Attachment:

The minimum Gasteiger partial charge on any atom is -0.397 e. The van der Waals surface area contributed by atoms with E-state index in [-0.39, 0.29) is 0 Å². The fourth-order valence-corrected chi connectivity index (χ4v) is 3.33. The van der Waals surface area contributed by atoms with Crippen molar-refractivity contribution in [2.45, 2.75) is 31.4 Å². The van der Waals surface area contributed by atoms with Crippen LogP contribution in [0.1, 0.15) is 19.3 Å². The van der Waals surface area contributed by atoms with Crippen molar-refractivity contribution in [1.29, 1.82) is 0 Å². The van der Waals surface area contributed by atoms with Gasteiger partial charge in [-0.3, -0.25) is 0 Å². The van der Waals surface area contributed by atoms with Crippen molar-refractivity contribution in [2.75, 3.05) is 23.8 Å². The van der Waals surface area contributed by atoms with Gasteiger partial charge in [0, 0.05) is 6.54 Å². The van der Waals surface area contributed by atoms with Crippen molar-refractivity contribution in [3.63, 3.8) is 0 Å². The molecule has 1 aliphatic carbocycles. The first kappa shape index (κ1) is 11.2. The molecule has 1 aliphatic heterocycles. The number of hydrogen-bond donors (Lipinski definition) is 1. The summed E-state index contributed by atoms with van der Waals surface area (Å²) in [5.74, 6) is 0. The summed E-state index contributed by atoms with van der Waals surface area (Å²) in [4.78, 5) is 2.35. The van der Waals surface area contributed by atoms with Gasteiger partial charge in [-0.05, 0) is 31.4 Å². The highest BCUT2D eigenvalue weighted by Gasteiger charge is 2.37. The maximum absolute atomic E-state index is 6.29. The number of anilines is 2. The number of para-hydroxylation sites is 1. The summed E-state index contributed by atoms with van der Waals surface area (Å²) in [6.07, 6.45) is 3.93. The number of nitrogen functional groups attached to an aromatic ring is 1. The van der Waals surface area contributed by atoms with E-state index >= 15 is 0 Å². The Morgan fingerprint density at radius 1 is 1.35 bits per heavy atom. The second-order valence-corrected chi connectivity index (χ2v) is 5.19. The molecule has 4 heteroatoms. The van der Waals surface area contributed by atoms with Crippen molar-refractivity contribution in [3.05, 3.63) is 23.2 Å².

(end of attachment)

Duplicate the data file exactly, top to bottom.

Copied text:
The minimum Gasteiger partial charge on any atom is -0.397 e. The van der Waals surface area contributed by atoms with E-state index in [-0.39, 0.29) is 0 Å². The fourth-order valence-corrected chi connectivity index (χ4v) is 3.33. The van der Waals surface area contributed by atoms with Crippen molar-refractivity contribution in [2.45, 2.75) is 31.4 Å². The van der Waals surface area contributed by atoms with Crippen LogP contribution in [0.1, 0.15) is 19.3 Å². The van der Waals surface area contributed by atoms with Crippen molar-refractivity contribution in [1.29, 1.82) is 0 Å². The van der Waals surface area contributed by atoms with Gasteiger partial charge in [-0.3, -0.25) is 0 Å². The van der Waals surface area contributed by atoms with Crippen molar-refractivity contribution in [2.75, 3.05) is 23.8 Å². The van der Waals surface area contributed by atoms with Gasteiger partial charge in [0, 0.05) is 6.54 Å². The van der Waals surface area contributed by atoms with Crippen molar-refractivity contribution in [3.63, 3.8) is 0 Å². The molecule has 1 aliphatic carbocycles. The first kappa shape index (κ1) is 11.2. The molecule has 1 aliphatic heterocycles. The number of hydrogen-bond donors (Lipinski definition) is 1. The summed E-state index contributed by atoms with van der Waals surface area (Å²) in [5.74, 6) is 0. The summed E-state index contributed by atoms with van der Waals surface area (Å²) in [4.78, 5) is 2.35. The van der Waals surface area contributed by atoms with Gasteiger partial charge in [-0.05, 0) is 31.4 Å². The highest BCUT2D eigenvalue weighted by Gasteiger charge is 2.37. The maximum absolute atomic E-state index is 6.29. The number of anilines is 2. The number of para-hydroxylation sites is 1. The summed E-state index contributed by atoms with van der Waals surface area (Å²) in [6.07, 6.45) is 3.93. The number of nitrogen functional groups attached to an aromatic ring is 1. The van der Waals surface area contributed by atoms with E-state index >= 15 is 0 Å². The Morgan fingerprint density at radius 1 is 1.35 bits per heavy atom. The second-order valence-corrected chi connectivity index (χ2v) is 5.19. The molecule has 4 heteroatoms. The van der Waals surface area contributed by atoms with Crippen molar-refractivity contribution in [3.05, 3.63) is 23.2 Å².